Definition of Dyslexia
The Rose Report
Dyslexia is a specific learning difficulty that primarily affects the skills involved in accurate and fluent word reading and spelling.
- Characteristic features of dyslexia are difficulties in phonological awareness, verbal memory and verbal processing speed.
- Dyslexia occurs across the range of intellectual abilities.
- It is best thought of as a continuum, not a distinct category, and there are no clear cut-off points.
- Co-occurring difficulties may be seen in aspects of language, motor co-ordination, mental calculation, concentration and personal organisation, but these are not, by themselves, markers of dyslexia.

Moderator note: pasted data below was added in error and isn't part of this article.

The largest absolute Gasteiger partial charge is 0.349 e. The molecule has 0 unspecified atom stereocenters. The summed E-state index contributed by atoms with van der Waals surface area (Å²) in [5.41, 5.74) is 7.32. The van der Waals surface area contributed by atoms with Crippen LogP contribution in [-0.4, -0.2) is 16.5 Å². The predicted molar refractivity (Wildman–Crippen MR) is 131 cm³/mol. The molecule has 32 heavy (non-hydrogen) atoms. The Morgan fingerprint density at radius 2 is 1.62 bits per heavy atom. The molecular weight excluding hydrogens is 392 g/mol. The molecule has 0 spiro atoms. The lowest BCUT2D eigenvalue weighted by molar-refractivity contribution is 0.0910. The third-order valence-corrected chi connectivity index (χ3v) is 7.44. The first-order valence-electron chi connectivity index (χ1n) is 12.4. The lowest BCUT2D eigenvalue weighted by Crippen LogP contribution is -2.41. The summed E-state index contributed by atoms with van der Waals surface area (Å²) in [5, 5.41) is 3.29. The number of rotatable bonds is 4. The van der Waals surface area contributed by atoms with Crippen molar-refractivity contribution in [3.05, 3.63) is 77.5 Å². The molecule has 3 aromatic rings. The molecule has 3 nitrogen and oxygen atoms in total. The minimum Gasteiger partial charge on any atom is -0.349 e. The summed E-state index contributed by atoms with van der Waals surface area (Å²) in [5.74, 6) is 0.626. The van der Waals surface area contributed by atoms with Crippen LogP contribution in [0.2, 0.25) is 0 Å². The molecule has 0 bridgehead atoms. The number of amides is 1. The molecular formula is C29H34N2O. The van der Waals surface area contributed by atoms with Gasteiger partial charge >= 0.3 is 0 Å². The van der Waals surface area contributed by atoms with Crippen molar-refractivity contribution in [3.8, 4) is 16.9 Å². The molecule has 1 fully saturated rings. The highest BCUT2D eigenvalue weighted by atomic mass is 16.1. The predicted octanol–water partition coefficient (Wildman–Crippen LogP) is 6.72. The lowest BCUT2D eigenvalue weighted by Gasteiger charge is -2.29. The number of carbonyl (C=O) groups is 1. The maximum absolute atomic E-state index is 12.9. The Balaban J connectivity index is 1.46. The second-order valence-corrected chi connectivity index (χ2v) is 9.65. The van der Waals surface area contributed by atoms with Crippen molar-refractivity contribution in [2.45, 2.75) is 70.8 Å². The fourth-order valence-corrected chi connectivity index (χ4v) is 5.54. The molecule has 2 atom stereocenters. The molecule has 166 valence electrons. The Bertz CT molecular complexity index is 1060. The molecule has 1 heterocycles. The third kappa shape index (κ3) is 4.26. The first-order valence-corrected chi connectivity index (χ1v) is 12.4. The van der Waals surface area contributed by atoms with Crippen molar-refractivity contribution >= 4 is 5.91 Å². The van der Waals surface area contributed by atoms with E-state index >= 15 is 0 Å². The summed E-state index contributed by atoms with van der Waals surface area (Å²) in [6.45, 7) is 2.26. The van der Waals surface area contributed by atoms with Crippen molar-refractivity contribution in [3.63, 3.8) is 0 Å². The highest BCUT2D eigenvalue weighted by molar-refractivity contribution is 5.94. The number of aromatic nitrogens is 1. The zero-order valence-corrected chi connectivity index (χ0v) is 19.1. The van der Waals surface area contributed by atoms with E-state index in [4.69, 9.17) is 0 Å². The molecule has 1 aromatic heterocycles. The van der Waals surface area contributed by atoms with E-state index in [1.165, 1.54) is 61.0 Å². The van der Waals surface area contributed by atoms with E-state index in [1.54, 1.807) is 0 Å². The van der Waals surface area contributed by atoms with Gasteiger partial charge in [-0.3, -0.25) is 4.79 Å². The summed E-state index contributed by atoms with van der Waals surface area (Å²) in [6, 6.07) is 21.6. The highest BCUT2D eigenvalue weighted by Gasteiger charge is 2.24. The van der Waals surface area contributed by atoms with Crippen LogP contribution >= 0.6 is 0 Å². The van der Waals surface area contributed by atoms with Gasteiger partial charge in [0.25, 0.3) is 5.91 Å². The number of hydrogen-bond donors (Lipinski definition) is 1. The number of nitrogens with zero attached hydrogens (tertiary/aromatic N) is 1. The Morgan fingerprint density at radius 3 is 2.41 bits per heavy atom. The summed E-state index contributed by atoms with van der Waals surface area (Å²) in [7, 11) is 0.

- A good indication of the severity and persistence of dyslexic difficulties can be gained by examining how the individual responds or has responded to well-founded intervention.
This definition of dyslexia was published in 2009 by Sir Jim Rose in an independent report. It is used in schools, colleges and universities across the UK.
British Dyslexia Association
In addition to the characteristics listed above, the BDA states that:
‘some individuals with dyslexia can experience visual and auditory processing difficulties. People with dyslexia can show a combination of abilities and difficulties that affect the learning process.’